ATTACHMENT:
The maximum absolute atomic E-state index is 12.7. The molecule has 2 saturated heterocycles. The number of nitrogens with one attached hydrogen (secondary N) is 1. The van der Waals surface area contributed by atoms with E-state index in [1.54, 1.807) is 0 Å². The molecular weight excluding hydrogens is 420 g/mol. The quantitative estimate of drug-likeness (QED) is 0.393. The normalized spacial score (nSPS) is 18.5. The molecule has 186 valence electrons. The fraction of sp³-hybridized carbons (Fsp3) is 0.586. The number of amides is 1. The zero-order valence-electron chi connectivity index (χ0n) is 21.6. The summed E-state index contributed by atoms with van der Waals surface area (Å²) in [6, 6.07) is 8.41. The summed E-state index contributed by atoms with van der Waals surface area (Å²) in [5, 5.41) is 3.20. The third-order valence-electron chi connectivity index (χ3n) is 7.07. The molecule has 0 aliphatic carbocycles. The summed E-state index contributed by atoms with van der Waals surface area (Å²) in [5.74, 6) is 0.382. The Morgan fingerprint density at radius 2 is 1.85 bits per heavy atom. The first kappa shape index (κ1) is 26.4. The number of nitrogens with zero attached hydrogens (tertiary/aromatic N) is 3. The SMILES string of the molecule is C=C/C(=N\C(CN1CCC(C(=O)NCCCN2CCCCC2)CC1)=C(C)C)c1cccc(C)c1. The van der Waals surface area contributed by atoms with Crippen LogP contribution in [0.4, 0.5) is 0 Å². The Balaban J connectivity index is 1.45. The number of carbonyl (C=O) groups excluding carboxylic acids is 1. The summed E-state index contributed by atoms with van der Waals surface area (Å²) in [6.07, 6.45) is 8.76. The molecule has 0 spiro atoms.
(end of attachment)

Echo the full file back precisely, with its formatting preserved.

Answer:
The maximum absolute atomic E-state index is 12.7. The molecule has 2 saturated heterocycles. The number of nitrogens with one attached hydrogen (secondary N) is 1. The van der Waals surface area contributed by atoms with E-state index in [1.54, 1.807) is 0 Å². The molecular weight excluding hydrogens is 420 g/mol. The quantitative estimate of drug-likeness (QED) is 0.393. The normalized spacial score (nSPS) is 18.5. The molecule has 186 valence electrons. The fraction of sp³-hybridized carbons (Fsp3) is 0.586. The number of amides is 1. The zero-order valence-electron chi connectivity index (χ0n) is 21.6. The summed E-state index contributed by atoms with van der Waals surface area (Å²) in [6, 6.07) is 8.41. The summed E-state index contributed by atoms with van der Waals surface area (Å²) in [5, 5.41) is 3.20. The third-order valence-electron chi connectivity index (χ3n) is 7.07. The molecule has 0 aliphatic carbocycles. The summed E-state index contributed by atoms with van der Waals surface area (Å²) in [5.74, 6) is 0.382. The Morgan fingerprint density at radius 2 is 1.85 bits per heavy atom. The first kappa shape index (κ1) is 26.4. The number of nitrogens with zero attached hydrogens (tertiary/aromatic N) is 3. The SMILES string of the molecule is C=C/C(=N\C(CN1CCC(C(=O)NCCCN2CCCCC2)CC1)=C(C)C)c1cccc(C)c1. The van der Waals surface area contributed by atoms with Crippen LogP contribution in [0.4, 0.5) is 0 Å². The Balaban J connectivity index is 1.45. The number of carbonyl (C=O) groups excluding carboxylic acids is 1. The summed E-state index contributed by atoms with van der Waals surface area (Å²) in [6.07, 6.45) is 8.76. The molecule has 0 spiro atoms.